NYC is a tourist attraction for a few reasons, amazing skyscrapers, 42nd Street, Broadway, and a horse and carriage ride around Central Park. However if Mayor Bill DeBlasio has his way, New York will no longer be a home for horses.
During Mayor DeBlasio’s campaign, he made the commitment to ban horse and carriage rides in NYC due to the inhumane treatment of the horses. The animal organization PETA has reported every year the number of accidents with horse-drawn carriages increases and the only way to stop this trend is to ban the practice altogether. The practice according to PETA is outdated and the conditions in which the horses are forced to work under are inhumane. However, the counter argument given by the carriage workers is legitimate as this will translate into a loss of work for them and ridding the city of one of its oldest tourist attractions.
The horsedrawn carriage ride dates back to 1858 when Central Park was open to the public. During that time, horses were the main mode of transportation so this practice was not a tourist attraction or thought of as inhumane. The tourism based carriage rides did not come into practice until 1863 where a ride was a meager $.25 a passenger. Unfortunately this 156-year tourist attraction may soon be something to read about as DeBlasio believes NYC is no home for horses.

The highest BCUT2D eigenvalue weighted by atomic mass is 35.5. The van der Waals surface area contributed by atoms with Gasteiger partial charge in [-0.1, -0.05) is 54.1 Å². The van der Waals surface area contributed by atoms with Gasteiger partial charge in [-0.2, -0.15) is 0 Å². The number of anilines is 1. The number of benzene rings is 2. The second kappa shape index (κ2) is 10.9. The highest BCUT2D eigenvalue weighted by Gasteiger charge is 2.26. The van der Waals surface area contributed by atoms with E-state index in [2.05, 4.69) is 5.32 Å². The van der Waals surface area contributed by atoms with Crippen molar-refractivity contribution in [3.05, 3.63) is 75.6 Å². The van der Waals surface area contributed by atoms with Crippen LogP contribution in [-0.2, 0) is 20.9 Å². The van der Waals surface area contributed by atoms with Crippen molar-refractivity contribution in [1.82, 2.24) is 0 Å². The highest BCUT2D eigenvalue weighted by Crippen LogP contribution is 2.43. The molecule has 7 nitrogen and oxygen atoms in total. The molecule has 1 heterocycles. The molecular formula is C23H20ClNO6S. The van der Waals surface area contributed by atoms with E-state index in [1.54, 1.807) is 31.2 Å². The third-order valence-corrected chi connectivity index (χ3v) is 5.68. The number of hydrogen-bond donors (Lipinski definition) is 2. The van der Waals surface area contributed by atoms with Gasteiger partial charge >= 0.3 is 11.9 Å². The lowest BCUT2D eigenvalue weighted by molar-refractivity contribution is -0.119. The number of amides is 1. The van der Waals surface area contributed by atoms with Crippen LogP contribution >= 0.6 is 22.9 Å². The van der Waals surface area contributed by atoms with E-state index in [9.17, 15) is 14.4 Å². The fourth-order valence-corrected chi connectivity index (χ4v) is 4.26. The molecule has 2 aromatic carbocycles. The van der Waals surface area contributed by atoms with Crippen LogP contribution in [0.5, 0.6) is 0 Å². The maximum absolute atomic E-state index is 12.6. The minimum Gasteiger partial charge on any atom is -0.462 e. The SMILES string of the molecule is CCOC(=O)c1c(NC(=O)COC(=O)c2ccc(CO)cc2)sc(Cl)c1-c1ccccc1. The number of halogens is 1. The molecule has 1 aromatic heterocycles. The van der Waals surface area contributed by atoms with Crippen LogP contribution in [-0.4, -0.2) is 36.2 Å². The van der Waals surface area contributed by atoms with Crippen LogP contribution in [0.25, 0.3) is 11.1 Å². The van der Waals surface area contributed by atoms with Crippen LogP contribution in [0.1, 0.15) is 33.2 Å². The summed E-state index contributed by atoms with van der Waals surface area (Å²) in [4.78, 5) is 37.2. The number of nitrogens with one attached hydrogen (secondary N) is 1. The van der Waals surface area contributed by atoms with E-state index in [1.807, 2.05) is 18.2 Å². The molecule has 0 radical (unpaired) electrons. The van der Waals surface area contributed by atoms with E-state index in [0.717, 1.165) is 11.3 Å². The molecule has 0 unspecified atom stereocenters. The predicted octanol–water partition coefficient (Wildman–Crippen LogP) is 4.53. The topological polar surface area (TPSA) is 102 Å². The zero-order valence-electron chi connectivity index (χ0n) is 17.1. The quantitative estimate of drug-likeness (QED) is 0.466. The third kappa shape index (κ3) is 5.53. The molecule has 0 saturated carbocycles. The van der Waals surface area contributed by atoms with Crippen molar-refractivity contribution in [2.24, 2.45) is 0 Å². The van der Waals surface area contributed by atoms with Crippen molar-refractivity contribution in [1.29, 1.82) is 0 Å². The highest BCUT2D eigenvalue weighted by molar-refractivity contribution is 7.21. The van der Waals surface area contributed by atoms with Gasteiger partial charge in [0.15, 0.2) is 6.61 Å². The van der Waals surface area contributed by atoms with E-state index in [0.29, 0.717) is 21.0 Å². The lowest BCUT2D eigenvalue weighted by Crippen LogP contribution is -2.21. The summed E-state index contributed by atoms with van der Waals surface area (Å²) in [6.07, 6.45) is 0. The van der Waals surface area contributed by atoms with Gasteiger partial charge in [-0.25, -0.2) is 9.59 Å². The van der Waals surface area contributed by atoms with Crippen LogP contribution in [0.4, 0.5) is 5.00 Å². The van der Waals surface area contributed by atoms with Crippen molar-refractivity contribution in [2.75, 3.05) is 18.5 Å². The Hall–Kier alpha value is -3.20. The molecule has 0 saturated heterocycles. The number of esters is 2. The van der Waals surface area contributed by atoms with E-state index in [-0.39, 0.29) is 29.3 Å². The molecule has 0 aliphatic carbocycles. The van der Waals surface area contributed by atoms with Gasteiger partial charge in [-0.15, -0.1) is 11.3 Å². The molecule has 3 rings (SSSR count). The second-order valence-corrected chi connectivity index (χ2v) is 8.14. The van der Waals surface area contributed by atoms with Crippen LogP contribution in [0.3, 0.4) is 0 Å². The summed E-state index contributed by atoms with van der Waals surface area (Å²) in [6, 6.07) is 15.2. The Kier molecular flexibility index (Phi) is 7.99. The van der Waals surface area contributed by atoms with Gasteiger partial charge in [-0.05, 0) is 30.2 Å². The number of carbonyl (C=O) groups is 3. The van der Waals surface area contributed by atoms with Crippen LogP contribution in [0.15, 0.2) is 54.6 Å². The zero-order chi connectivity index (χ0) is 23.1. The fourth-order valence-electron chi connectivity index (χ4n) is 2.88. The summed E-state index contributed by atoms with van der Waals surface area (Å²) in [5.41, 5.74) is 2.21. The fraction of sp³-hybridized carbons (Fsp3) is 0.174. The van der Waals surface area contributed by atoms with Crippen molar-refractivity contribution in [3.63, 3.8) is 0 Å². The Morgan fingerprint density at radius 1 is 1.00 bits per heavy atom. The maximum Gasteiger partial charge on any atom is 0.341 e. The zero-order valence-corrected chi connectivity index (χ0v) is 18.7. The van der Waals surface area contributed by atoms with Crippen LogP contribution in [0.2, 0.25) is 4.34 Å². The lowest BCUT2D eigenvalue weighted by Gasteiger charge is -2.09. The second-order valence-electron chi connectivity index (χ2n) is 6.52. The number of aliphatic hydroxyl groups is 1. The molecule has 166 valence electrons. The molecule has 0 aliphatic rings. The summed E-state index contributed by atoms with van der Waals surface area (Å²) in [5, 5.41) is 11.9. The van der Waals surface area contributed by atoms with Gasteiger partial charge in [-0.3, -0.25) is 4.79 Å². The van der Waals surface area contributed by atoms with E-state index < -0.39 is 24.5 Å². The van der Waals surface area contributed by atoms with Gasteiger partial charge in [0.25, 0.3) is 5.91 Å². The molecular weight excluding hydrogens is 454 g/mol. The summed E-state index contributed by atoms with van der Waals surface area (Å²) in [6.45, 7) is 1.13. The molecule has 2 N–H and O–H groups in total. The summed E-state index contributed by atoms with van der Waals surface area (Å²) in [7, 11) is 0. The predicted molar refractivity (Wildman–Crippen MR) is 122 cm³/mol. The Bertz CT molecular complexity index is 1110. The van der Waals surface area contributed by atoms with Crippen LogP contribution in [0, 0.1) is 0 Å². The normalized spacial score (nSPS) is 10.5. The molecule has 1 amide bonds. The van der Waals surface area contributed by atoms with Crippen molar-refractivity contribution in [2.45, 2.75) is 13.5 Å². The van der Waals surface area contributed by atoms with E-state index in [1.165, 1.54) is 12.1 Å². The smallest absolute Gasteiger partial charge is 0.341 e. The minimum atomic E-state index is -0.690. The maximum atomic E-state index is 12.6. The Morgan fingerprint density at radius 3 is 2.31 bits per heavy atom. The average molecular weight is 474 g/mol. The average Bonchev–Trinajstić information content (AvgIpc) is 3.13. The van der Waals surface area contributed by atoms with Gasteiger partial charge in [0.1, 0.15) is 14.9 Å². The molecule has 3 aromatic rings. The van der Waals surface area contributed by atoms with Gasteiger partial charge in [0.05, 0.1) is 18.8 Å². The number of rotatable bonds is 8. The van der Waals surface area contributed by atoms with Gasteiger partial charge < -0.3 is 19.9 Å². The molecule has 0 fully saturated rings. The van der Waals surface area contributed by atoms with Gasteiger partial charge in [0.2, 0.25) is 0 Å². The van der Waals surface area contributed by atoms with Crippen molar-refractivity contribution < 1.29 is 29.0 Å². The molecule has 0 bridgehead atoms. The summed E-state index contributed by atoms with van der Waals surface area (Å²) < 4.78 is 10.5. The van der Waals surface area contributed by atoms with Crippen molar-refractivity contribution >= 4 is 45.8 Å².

PETA argues the very conditions of a big city such as loud noises, cars, fumes and congestion are the very things that spook horses. When horses are spooked, they will run off and this can lead to accidents with cars or pedestrians, either way causing harm to the animal. PETA also contends when the work horses are too old, too worn down or sick they are not put out to pasture on a ‘horse heaven’, they are slaughtered for animal food or shipped to other countries. Anyone interested in saving the horse-drawn carriage rides are urged to contact their state legislators.
DeBlasio is confident that the bill, drawn this week will pass as many lawmakers agree that this inhumane treatment of horses should be banned. However, the eco-friendly practice is not only supported by the Horse & Carriage Association of New York’s workers but some Hollywood celebrities are supporting the century old NYC tradition as well.
The going rate right now for a 45-50 minute horse-carriage ride can cost you an average of $110 and incidentals such as pictures, roses, and champagne are extra. However, for a century long tradition at the threat of ‘extinction’ it may be a good investment for not only tourist but for locals alike.
It seems DeBlasio is not the first mayor to ban the practice as nine other cities have done the same, New Jersey included. The countdown has started for any hopeless romantic interested in a horsedrawn carriage proposal should start planning now because this cliché romantic date may soon be a thing of the past. DeBlasio does not plan to leave to the tourist without a substitution however; he wants to replace the horses with electric cars. NYC may no longer be a home for horses, but the more cars, the merrier.
Opinion By Debra Pittman